The 27-year-old agreed to a massive extension Wednesday that would add 10 years to his existing contract, keeping him with the Halos for the next 12 seasons in total.
Trout already has made history, and watching him fly up that career WAR list is now an annual tradition. Former Angels outfielder Vladimir Guerrero was just one of nearly 100 players the two-time American League MVP passed last season, a star-studded group that includes more than 40 other current Hall of Famers. With 10.2 WAR in only 140 games, Trout left in his rearview mirror legends such as Yogi Berra, Dennis Eckersley, Bob Feller, Whitey Ford, Hank Greenberg, Harmon Killebrew, Juan Marichal, Mike Piazza, Mariano Rivera, Jackie Robinson, Willie Stargell and Dave Winfield.
(This list is for total WAR, so figures for pitchers include their value as batters. And while the metric is certainly not perfect, it's a useful way to compare different types of players across eras).
When the curtain closed on Trout's 2018, he found himself with in a tie for 144th place with Roy Halladay, who a few months later would be voted into Cooperstown on the first ballot.
That honor requires 10 years of Major League service, and Trout has to play two more seasons to get there. But he already possesses a Hall of Fame-caliber WAR (64.3) -- a record for position players through their age-26 season and trailing only Ted Williams for a position player's first eight years in Major League history.
With the retirement of Adrián Beltré, only five active players remain ahead of Trout in career WAR, with teammate Albert Pujols (100.0) the only one out of reach in the immediate future. Clayton Kershaw (64.6), Zack Greinke (65.7), Robinson Canó (69.2) and Miguel Cabrera (69.4) each is within 5.1 WAR of Trout and potentially could be caught in 2019.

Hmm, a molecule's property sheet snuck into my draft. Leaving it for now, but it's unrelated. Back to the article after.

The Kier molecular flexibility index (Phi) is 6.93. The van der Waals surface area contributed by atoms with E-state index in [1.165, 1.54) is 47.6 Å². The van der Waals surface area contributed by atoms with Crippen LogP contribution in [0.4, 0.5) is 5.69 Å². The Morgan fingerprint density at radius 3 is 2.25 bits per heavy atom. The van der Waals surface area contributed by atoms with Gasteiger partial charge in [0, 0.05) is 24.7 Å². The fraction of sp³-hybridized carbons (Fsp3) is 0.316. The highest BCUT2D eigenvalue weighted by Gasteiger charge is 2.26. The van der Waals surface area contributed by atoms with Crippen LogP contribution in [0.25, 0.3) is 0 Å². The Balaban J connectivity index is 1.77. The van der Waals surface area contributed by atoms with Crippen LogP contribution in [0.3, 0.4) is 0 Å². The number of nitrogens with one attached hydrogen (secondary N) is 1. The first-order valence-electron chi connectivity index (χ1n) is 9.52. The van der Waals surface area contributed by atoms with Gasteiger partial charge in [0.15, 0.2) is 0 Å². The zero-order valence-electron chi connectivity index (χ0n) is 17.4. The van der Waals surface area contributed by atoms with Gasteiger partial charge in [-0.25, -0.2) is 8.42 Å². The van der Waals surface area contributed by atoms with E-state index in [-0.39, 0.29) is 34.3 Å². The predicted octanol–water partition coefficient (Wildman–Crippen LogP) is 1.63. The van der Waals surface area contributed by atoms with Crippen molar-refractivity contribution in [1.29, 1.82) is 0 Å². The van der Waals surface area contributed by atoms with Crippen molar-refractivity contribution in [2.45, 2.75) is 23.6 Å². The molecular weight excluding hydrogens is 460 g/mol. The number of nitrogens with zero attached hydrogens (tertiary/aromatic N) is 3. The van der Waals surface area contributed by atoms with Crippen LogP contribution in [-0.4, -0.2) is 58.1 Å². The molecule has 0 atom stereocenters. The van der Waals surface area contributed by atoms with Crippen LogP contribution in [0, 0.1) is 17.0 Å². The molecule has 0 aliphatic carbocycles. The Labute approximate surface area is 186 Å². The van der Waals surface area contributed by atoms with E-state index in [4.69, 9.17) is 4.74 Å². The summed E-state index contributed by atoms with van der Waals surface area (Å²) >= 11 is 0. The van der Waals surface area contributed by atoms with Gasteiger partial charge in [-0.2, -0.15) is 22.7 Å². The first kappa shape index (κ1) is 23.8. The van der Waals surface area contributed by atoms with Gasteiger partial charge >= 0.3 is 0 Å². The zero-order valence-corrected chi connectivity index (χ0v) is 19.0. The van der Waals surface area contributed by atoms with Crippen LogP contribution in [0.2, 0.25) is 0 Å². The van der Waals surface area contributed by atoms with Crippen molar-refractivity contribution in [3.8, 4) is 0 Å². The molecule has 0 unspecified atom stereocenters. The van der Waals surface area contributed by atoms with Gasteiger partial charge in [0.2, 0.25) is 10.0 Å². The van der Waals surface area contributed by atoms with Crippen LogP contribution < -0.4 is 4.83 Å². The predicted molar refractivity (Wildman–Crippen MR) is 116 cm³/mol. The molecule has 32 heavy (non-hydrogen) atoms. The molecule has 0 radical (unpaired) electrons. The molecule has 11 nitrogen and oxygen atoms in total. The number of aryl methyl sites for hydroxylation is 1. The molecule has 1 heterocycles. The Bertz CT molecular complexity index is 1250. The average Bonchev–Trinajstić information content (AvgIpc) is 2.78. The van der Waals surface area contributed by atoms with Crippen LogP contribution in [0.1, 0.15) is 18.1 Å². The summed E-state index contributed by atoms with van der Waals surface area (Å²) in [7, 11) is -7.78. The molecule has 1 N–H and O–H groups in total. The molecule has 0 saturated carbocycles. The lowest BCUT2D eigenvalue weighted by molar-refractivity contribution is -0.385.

Setting those cases aside, which retired players are within range for Trout this year? In his seven full seasons, Trout has averaged 9.1 WAR, with a low of 6.7 -- when an injury limited him to 114 games in 2017 -- and a high of 10.5 in both '12 and '16. He also posted 10.2 last season, despite a stint on the disabled list. Given that, it's not unreasonable to think a healthy Trout could accrue up to another 11 WAR.
Such a gaudy figure would lift Trout over another 65 (non-active) players, including 46 Hall of Famers and a few others who could join that list soon. Here is a look at Trout's 2019 targets, broken down into increments of 1 WAR.
^Indicates Hall of Famer
With 1 WAR, Trout would pass …
Halladay^, Willie McCovey^, Reggie Smith, Andre Dawson^, Red Faber^
At the age Trout is now, McCovey had less than 16 career WAR. He then embarked on a dominant six-year run that included an MVP Award, sending him on his way to 521 career homers and a first-ballot Hall selection.
With 2 WAR, Trout would pass …
Chase Utley, Craig Biggio^, Tony Mullane, Willie Randolph, Ed Walsh^, Goose Goslin^
Biggio piled up some impressive counting stats over his 20 seasons in Houston, including 3,060 hits (25th all-time), 668 doubles (fifth) and 1,844 runs (15th). Trout is nowhere close in those departments -- he's less than 40 percent of the way to 3,000 hits and about 45 percent of the way to 500 homers -- but he has packed an incredible amount of production into a short time.
With 3 WAR, Trout would pass ...
Duke Snider^, Pee Wee Reese^, Buddy Bell, Joe Cronin^, Luis Tiant, Don Sutton^, Dwight Evans, Roberto Alomar^, Don Drysdale^